Charles Martel (b. 688 – d. 741) was the founder of the Carolingian dynasty and ruler of the Franks during the early 8th century. He was born near Liege around 688 to Pepin II of Heristal and Pepin’s mistress Alpaide. Tested militarily in his youth, Charles fought against his half-brothers after his father’s death, but he succeeded in defeating them and laying claim to the Frankish throne.
He united the three Merovingian kingdoms of Austrasia, Neustria, and Burgundy after defeating the Neustrians in 716, and in an effort to strengthen his power, he heavily employed the use of cavalry in his military strategy. As a reward for their service, Martel granted lands to these soldiers (or vassals), who would then hold these benefices for life.
In the most famous battle of his military career, Charles tested the strength of his cavalry against a Muslim invading force at the Battle of Poitiers on October 25, 732. This battle was significant in that it halted the Muslim advance into western Europe, and had Martel failed, the European landscape could have appeared very different today.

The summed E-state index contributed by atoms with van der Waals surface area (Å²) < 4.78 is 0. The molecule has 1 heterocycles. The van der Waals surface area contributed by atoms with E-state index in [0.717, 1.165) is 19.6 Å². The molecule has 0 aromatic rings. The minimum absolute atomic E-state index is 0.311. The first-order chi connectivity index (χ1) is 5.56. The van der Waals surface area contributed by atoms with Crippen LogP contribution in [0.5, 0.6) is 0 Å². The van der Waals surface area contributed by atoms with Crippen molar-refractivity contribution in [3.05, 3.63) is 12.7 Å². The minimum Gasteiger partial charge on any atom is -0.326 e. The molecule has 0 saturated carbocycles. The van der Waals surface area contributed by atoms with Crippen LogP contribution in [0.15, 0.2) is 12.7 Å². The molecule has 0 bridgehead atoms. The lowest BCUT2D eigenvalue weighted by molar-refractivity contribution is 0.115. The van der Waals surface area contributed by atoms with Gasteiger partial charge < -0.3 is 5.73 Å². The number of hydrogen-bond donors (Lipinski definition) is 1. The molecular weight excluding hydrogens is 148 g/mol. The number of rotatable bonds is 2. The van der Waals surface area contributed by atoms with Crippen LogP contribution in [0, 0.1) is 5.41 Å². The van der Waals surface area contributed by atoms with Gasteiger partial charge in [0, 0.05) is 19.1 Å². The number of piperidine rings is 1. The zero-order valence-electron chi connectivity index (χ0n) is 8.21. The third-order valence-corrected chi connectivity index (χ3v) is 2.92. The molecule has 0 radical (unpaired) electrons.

Charles died on October 22, 741. His supporters buried him in Saint Denis near Paris.
English, Edward D. “Charles Martel.” Encyclopedia of the Medieval World, vol. 1. New York: Facts On File, Inc., 2005. Ancient and Medieval History Online. Facts On File, Inc. http://www.fofweb.com/activelink2.asp?
ItemID=WE49&iPin=EMW0318&SingleRecord=True (accessed November 13, 2008).
*image shows the tomb of Charles Martel in St. Denis; retrieved from wikipedia.org entry on “Charles Martel”
J. M. Wallace-Hadrill, ed., The Fourth Book of the Chronicle of Fredegar and Its Continuation (London: Nelson, 1960); Bernard S. Bachrach, Merovingian Military Organization, 481–751 (Minneapolis: University of Minnesota Press, 1972); Paul Fouracre, The Age of Charles Martel (New York: Longman, 2000); Edward James, The Origins of France: From Clovis to the Capetians, 500–1000 (New York: St. Martin’s Press, 1982).